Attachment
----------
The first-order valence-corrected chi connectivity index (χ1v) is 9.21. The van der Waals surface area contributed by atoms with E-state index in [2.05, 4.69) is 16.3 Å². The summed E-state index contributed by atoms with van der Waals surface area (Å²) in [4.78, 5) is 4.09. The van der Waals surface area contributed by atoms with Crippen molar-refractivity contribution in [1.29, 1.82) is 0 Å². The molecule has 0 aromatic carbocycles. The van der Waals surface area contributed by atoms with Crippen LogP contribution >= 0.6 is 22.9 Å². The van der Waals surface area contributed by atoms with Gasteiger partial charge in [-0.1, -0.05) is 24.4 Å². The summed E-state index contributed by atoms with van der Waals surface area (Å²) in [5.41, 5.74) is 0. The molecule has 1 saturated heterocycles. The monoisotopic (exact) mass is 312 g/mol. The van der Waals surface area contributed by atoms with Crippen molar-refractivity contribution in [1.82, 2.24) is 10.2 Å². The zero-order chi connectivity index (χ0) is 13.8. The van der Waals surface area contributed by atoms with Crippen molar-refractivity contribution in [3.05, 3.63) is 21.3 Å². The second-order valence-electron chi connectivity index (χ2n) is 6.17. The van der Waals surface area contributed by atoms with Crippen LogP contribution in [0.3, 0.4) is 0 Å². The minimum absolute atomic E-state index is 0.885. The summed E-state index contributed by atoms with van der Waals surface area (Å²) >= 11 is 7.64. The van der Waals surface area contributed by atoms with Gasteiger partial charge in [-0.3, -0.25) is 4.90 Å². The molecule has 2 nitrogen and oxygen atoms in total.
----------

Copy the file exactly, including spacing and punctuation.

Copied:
The first-order valence-corrected chi connectivity index (χ1v) is 9.21. The van der Waals surface area contributed by atoms with E-state index in [2.05, 4.69) is 16.3 Å². The summed E-state index contributed by atoms with van der Waals surface area (Å²) in [4.78, 5) is 4.09. The van der Waals surface area contributed by atoms with Crippen molar-refractivity contribution in [1.29, 1.82) is 0 Å². The molecule has 0 aromatic carbocycles. The van der Waals surface area contributed by atoms with Crippen LogP contribution >= 0.6 is 22.9 Å². The van der Waals surface area contributed by atoms with Gasteiger partial charge in [-0.1, -0.05) is 24.4 Å². The summed E-state index contributed by atoms with van der Waals surface area (Å²) in [5.41, 5.74) is 0. The molecule has 1 saturated heterocycles. The monoisotopic (exact) mass is 312 g/mol. The van der Waals surface area contributed by atoms with Crippen molar-refractivity contribution in [1.82, 2.24) is 10.2 Å². The zero-order chi connectivity index (χ0) is 13.8. The van der Waals surface area contributed by atoms with Crippen molar-refractivity contribution in [3.05, 3.63) is 21.3 Å². The second-order valence-electron chi connectivity index (χ2n) is 6.17. The van der Waals surface area contributed by atoms with Crippen LogP contribution in [0.3, 0.4) is 0 Å². The minimum absolute atomic E-state index is 0.885. The summed E-state index contributed by atoms with van der Waals surface area (Å²) >= 11 is 7.64. The van der Waals surface area contributed by atoms with Gasteiger partial charge in [-0.3, -0.25) is 4.90 Å². The molecule has 2 nitrogen and oxygen atoms in total.